5 Amazing Facts You Didn’t Know About Hand-Blown Glass Chandeliers


Hand-Blown Glass Chandeliers
When you look at a hand-blown glass chandelier, you know that it is not like your typical lighting fixture. Hand-blown glass chandeliers are dramatic additions to any household, with each piece seemingly delicate in terms of both sight and touch. Decorating your living room or kitchen with these pieces will elevate the room’s aesthetic. However, they are more than just spectacular objects that feed your eyes.

Hand-blown glass chandeliers also have a rich history filled with amazing events and interesting facts. Here are five things you probably didn’t know about them:

  • Glassblowing Is An Ancient Art Form

Modern Italy Blown Glass Art Chandelier
Glassblowing has been practiced even before the birth of Christ. The earliest evidence of glassblowing was found in a 2nd millennium BC site in Chogha Zanbil, Iran. The man responsible for this discovery was the French archeologist, Roman Ghirshman, who found numerous glass bottles on the excavation site. Later, more evidence for glassblowing was found in the Jewish quarter of the Old City of Jerusalem. Fragments of glass tubes, glass rods, and tiny blown bottles were discovered in a mikvah (a ritual bath); these were dated from 37 to 4 BC.

Glassblowing also reached places like ancient Egypt and Greece. In a 3rd century AD Egyptian fragmentary poem, the technique of blowing glass was described. Meanwhile, Hellenistic perfume bottles were found in mainland Greece and the Greek islands of Samothrace and Corinth. These were dated to the 1st century A.D.

  • Murano Monopolized Quality Glassmaking For A Long Time

Kadur Custom Blown Glass Chandelier
Glassmakers in Murano, Venice have been blowing glass since the 7th century. And their products are still one of the most well-known glassware brands to date. Their techniques of threading glass with strands of gold, making imitation gemstones out of glass, and creating crystalline glass used to be a secret. Hence, it was not surprising that they monopolized this high-end craft for centuries. Murano’s glassmakers led Europe for centuries, and were proficient in developing and refining their craft. Eventually, other countries began developing their own glassmaking techniques. These eventually ended Murano’s glassmaking monopoly.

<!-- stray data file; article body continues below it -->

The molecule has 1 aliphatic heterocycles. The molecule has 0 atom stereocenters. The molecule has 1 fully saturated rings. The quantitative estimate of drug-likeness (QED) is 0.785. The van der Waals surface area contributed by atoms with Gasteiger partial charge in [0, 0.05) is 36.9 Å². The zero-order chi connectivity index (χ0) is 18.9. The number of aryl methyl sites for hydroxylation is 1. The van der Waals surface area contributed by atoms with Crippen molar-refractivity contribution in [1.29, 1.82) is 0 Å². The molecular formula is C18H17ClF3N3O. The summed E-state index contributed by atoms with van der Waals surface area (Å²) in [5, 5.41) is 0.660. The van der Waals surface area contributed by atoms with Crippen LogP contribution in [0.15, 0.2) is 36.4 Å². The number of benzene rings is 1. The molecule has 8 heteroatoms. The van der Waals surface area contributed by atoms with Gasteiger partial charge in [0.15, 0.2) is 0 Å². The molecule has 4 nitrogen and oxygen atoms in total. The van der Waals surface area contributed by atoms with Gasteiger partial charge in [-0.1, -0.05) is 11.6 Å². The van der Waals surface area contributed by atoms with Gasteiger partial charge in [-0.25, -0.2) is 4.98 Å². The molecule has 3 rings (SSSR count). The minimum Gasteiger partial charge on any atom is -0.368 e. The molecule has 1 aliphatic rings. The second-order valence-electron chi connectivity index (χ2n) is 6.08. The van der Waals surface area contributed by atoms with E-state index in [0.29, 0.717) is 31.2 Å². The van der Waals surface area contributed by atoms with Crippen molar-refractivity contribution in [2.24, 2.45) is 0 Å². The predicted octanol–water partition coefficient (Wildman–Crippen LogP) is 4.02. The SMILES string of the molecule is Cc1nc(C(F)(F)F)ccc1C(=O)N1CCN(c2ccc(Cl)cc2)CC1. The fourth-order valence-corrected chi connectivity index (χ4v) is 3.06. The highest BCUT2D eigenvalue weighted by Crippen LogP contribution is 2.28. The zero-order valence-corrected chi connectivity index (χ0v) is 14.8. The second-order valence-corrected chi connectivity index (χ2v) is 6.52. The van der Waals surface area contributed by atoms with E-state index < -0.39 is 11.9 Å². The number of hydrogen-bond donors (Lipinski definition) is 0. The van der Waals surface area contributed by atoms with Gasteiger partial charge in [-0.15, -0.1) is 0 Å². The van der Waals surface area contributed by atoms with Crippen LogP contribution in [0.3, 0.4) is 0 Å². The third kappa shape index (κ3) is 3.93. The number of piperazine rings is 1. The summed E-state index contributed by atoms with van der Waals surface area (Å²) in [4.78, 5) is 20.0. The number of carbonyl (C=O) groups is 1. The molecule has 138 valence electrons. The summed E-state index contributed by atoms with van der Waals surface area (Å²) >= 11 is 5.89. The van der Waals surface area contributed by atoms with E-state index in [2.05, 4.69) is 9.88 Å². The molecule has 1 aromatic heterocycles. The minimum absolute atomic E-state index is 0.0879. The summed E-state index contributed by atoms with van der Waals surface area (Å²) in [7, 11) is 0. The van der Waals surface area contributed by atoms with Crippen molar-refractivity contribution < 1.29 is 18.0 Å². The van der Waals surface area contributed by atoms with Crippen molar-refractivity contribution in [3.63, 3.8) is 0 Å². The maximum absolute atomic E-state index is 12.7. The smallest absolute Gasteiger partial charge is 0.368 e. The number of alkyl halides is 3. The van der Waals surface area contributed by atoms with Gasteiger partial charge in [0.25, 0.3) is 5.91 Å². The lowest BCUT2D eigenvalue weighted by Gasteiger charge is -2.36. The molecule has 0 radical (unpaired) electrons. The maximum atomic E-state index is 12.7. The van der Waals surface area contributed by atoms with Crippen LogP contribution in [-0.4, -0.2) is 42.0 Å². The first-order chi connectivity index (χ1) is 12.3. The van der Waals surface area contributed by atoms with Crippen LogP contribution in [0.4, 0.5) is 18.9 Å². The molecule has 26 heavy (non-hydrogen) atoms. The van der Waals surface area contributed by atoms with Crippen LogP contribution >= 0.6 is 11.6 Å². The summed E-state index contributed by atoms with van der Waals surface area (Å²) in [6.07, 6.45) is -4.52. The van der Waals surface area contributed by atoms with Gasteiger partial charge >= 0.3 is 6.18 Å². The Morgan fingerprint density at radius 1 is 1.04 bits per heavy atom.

• There Are Hand-Blown Glass Chandeliers Inside The Bellagio And Encore In Las Vegas

White Hand Blown Glass Chandelier
The hand-blown glass chandeliers inside the Bellagio and Encore hotels are quite unique. The one at the Bellagio costs around $10 million and is comprised of 2,000 hand-blown blossoms. It can be found adjacent to the hotel’s Conservatory and Botanical Gardens.

On the other hand, the Encore does not boast only one, but sixty-six custom-made chandeliers. Sixty-three are placed in the casino, while the other three are hanging near the main registration desk. Each chandelier was made in Murano, and it took the artisans almost two years to create the pieces. The fixtures’ stunning red color was achieved by incorporating 24-karat gold dust in the glass. This special color is called “rubino.” 

  • Hand-Blown Glass Chandeliers Can Be Custom Made To Your Specifications

Sunburst Chandelier
Though hand-blown glass chandeliers can be created to look like ordinary lighting fixtures, there is no limit as to how you want your piece to look. Glass is a flexible material when exposed to high heat. Hence, artisans can bend, spin, and shape it to their own will. Custom made hand-blown glass chandeliers are more than just lighting. They are pieces of fine art too! Just look at the Sunburst chandelier, which is made up of over 1,000 individual pieces of glass.

  • Hand-Blown Glass Can’t Be Made By A Machine

Blown Glass Chandelier
Even if commercially made glassware exists, the beauty of a hand-blown glass chandelier cannot be imitated by machines. The process of creating these chandeliers require precision and complete focus. And there is no machine that can do what the artisans do.

Artisans need years of practice before they can call themselves professional glassblowers. They work with high heat and a delicate material—one can only be manipulated for a short time before it hardens, melts, or breaks. Though this aspect does make hand-blown glass chandeliers expensive, the pieces are worth the price. After all, if you are looking for something that is luxurious and is made from an ancient art form, you bet it’s not going to be cheap.

The next time you are looking at a hand-blown glass chandelier, don’t just pass it by. Take a moment to appreciate its value and see how wonderful the piece is. Thousands of artisans pour their heart and soul into this craft; so it isn’t right to ignore all their hard work. Plus, by understanding the history and the process of making hand-blown glass chandeliers, you are helping this art form flourish for years to come.


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